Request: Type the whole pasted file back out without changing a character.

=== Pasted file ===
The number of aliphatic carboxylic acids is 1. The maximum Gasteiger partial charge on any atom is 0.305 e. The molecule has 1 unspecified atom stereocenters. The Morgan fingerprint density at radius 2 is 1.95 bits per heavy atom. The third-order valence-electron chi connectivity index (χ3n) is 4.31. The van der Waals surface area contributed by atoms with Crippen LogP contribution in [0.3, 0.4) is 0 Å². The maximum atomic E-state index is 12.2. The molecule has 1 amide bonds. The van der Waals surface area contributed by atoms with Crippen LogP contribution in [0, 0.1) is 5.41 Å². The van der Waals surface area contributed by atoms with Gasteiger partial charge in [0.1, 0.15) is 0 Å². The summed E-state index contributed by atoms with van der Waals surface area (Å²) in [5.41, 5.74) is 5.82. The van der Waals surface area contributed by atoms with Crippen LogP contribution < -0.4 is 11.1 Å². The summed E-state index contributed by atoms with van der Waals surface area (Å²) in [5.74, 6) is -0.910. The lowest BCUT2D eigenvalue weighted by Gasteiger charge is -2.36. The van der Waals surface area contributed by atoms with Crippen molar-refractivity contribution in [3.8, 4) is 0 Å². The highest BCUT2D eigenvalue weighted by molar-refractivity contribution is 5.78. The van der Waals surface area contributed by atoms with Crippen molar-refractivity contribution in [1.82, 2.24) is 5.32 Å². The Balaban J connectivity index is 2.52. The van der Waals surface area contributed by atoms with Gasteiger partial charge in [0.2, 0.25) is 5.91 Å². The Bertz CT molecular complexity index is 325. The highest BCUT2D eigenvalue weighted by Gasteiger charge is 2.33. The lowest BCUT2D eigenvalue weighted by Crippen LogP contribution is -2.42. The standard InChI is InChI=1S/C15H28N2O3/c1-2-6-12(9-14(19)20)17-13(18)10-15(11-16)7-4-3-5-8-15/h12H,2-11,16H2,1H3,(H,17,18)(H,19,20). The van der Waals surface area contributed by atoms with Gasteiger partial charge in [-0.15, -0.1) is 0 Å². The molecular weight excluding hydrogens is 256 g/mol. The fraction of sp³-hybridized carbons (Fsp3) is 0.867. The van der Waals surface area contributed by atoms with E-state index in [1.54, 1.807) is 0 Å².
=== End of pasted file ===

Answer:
The number of aliphatic carboxylic acids is 1. The maximum Gasteiger partial charge on any atom is 0.305 e. The molecule has 1 unspecified atom stereocenters. The Morgan fingerprint density at radius 2 is 1.95 bits per heavy atom. The third-order valence-electron chi connectivity index (χ3n) is 4.31. The van der Waals surface area contributed by atoms with Crippen LogP contribution in [0.3, 0.4) is 0 Å². The maximum atomic E-state index is 12.2. The molecule has 1 amide bonds. The van der Waals surface area contributed by atoms with Crippen LogP contribution in [0, 0.1) is 5.41 Å². The van der Waals surface area contributed by atoms with Gasteiger partial charge in [0.1, 0.15) is 0 Å². The summed E-state index contributed by atoms with van der Waals surface area (Å²) in [5.41, 5.74) is 5.82. The van der Waals surface area contributed by atoms with Crippen LogP contribution < -0.4 is 11.1 Å². The summed E-state index contributed by atoms with van der Waals surface area (Å²) in [5.74, 6) is -0.910. The lowest BCUT2D eigenvalue weighted by Gasteiger charge is -2.36. The van der Waals surface area contributed by atoms with Crippen molar-refractivity contribution in [3.8, 4) is 0 Å². The highest BCUT2D eigenvalue weighted by molar-refractivity contribution is 5.78. The van der Waals surface area contributed by atoms with Crippen molar-refractivity contribution in [1.82, 2.24) is 5.32 Å². The Balaban J connectivity index is 2.52. The van der Waals surface area contributed by atoms with Gasteiger partial charge in [0.2, 0.25) is 5.91 Å². The Bertz CT molecular complexity index is 325. The highest BCUT2D eigenvalue weighted by Gasteiger charge is 2.33. The lowest BCUT2D eigenvalue weighted by Crippen LogP contribution is -2.42. The standard InChI is InChI=1S/C15H28N2O3/c1-2-6-12(9-14(19)20)17-13(18)10-15(11-16)7-4-3-5-8-15/h12H,2-11,16H2,1H3,(H,17,18)(H,19,20). The van der Waals surface area contributed by atoms with Gasteiger partial charge in [-0.15, -0.1) is 0 Å². The molecular weight excluding hydrogens is 256 g/mol. The fraction of sp³-hybridized carbons (Fsp3) is 0.867. The van der Waals surface area contributed by atoms with E-state index in [1.54, 1.807) is 0 Å².